Japanese Christian Church in Los Angeles in 1923 and served primarily as pastor of the Japanese-speaking congregation. He
was also concerned with the variety of social and cultural challenges faced by both Issei and Nisei, and collected a large
amount of material on diverse issues such as Communism, Nisei occupational news, marital counseling, and intergenerational
In 1926, as the Nisei generation grew older, a self-supporting Japanese language school was started by the church to assist
Issei parents and Nisei children communicate better with each other. In 1930, a new Educational Building was dedicated at
822 East 20th Street. By 1933, the Nisei English-speaking congregation began meeting on its own with a separate board and
largely supporting themselves. Charles Severns served as the pastor of the Young People's Church, as the English-speaking
service was called, until at least 1936.
(This overview based on information in Japanese Christian Church pamphlets, particularly "History of Japanese Christian Institute,
1904-1934," prepared in conjunction with the 30th anniversary celebration of the Institute.)
During World War II, Rev. Unoura was first incarcerated at Heart Mountain and then resettled to Rocky Ford, Colorado, returning
to the West Coast soon after the exclusion order was lifted. Charles Severns, remaining in Los Angeles, helped to keep track
of property owned by church members forced to relocate with their families to WRA camps (correspondence and records related
to these properties is included in the collection). Throughout the war, Rev. Unoura maintained communication with other church
members scattered across the country (much of this correspondence is in the collection) and after returning to the West Coast,
he helped church members find new places to live and regain their possessions. During this time the Disciples of Christ made
a decision to close the Japanese Christian Church, feeling that an ethnically specific church no longer served its purpose,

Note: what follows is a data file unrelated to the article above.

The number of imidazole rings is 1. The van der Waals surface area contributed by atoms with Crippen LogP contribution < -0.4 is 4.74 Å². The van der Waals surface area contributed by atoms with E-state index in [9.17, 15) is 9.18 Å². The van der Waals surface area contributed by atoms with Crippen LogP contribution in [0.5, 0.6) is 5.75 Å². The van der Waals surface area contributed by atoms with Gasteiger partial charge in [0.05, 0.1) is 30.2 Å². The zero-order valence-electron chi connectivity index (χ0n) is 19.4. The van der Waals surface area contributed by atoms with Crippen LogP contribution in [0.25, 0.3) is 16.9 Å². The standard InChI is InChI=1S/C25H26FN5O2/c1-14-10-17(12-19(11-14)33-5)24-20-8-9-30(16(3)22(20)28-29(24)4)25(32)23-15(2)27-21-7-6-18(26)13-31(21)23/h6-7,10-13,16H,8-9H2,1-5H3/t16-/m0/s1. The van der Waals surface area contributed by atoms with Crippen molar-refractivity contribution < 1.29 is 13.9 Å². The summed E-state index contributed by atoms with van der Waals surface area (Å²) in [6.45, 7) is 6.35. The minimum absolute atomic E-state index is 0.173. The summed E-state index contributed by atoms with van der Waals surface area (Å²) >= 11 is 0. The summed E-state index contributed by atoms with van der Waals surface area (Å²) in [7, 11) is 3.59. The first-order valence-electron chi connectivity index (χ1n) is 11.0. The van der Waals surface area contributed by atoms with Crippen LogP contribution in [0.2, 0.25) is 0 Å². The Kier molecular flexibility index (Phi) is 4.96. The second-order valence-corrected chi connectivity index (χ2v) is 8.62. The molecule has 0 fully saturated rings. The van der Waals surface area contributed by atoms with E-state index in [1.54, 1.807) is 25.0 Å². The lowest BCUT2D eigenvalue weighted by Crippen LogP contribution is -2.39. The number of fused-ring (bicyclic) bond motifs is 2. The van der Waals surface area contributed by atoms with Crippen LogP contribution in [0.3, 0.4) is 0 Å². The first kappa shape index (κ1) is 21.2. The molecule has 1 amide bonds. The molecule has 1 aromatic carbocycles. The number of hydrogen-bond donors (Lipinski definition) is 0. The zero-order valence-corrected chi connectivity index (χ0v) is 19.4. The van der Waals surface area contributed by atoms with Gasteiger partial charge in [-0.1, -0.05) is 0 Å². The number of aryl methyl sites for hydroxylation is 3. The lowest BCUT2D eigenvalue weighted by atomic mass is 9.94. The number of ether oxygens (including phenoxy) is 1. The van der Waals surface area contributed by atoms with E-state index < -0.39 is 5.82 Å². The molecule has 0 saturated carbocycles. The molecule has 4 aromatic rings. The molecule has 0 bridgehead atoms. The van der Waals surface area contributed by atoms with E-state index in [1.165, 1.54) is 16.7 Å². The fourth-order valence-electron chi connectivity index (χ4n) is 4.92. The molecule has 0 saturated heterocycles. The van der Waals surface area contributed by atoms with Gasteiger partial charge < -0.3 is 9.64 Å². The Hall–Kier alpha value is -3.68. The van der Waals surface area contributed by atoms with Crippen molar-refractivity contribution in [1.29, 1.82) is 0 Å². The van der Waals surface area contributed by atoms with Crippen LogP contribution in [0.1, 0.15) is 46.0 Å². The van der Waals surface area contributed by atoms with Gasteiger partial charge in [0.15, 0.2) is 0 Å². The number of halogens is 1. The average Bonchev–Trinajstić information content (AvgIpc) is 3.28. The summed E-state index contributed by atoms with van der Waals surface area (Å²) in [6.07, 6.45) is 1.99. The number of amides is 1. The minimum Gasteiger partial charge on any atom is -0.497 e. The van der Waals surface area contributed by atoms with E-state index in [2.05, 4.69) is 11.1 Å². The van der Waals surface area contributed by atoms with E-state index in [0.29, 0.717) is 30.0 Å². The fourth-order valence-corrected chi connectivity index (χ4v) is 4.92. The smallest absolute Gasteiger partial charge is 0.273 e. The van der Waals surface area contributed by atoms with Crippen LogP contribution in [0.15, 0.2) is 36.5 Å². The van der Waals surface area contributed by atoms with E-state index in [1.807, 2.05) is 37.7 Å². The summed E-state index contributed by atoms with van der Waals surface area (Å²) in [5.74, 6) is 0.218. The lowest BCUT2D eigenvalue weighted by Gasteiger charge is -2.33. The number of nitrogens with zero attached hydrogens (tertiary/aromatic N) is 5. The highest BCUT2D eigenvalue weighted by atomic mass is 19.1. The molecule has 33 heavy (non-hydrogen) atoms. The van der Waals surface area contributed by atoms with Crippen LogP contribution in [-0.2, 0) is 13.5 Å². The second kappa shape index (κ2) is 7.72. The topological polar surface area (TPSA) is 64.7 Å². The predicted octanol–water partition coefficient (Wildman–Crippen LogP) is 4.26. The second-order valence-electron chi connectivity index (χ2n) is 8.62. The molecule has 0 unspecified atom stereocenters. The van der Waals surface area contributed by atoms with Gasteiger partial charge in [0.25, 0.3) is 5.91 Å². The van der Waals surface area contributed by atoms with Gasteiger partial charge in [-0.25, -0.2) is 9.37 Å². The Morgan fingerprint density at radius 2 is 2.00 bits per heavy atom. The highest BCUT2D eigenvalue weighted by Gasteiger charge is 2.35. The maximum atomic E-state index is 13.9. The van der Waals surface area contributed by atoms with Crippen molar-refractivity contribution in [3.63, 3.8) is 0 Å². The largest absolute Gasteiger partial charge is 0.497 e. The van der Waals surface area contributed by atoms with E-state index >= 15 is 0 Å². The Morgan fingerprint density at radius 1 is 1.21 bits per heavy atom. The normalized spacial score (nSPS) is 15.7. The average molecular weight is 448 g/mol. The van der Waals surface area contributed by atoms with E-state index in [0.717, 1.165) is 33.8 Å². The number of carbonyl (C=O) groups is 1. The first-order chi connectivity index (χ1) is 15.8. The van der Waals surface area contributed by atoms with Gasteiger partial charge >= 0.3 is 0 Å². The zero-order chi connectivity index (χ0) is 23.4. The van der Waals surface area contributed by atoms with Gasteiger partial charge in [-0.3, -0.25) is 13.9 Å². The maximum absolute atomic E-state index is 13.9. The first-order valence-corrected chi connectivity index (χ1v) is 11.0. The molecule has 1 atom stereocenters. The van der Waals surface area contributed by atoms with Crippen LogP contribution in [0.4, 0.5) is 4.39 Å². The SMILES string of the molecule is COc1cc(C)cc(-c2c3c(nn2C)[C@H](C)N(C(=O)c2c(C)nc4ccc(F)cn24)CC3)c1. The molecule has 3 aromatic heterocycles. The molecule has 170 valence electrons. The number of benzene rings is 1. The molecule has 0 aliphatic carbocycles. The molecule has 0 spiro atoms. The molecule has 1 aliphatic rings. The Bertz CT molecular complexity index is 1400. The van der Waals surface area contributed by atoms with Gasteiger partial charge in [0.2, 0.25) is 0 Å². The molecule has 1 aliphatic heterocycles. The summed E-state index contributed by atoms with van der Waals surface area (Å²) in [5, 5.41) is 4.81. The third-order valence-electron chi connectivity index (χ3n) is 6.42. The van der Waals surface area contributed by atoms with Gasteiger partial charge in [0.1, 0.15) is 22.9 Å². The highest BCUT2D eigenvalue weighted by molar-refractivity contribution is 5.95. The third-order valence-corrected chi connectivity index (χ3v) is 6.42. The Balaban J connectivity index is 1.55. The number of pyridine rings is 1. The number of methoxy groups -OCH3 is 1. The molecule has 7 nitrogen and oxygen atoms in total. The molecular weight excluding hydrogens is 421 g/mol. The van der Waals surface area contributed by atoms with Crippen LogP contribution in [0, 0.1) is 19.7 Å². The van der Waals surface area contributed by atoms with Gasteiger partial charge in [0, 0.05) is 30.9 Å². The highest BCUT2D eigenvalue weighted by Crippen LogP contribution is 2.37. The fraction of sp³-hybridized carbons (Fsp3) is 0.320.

and to ask church members to begin attending mainstream churches instead. Rev. Unoura argued that given the hardship and trauma
of incarceration, Japanese Americans would especially benefit from having a church where they would feel like they belonged
and could also nurture intergenerational relationships. The Disciples of Christ told Unoura that he could keep an Issei congregation,
but that he could no longer minister to the Nisei, who presumably were expected to attend white Disciples of Christ churches.
The denomination eventually agreed to keep the Japanese Christian Church open. It was reorganized as West Adams Christian
Church in 1948 and the current church building, located at 3625 West Adams Boulevard, was completed in 1950 and remains active
Scope and Content of Collection
The West Adams Christian Church Records contain correspondence, documents, maps, photographs, printed materials, and three-dimensional
artifacts spanning from 1904 to 1969. The collection's strengths include Japanese language material from the 1920s and 1930s
and detailed correspondence and reports on resettlement and the return of church members to the Los Angeles area after the
The collection is organized into 14 series divided by subjects and type of materials.
Series 1: Japanese Christian Church, 1910-1964 (3 linear feet)
This series contains materials from the Japanese Christian Church. It is organized alphabetically by type of records. Folders
organized by topics can be found under "Events" and "Subjects." Includes materials in Japanese. Other materials of the Japanese
Christian Church can also be found under the series by type of materials.
Series 2: West Adams Christian Church (post-war), 1947-1969 (8 folders)
This series contains materials from the West Adams Christian Church during the post war period. It is organized alphabetically
by type of records.
Series 3: Japanese Christian Institute, 1921-1942 (16 folders)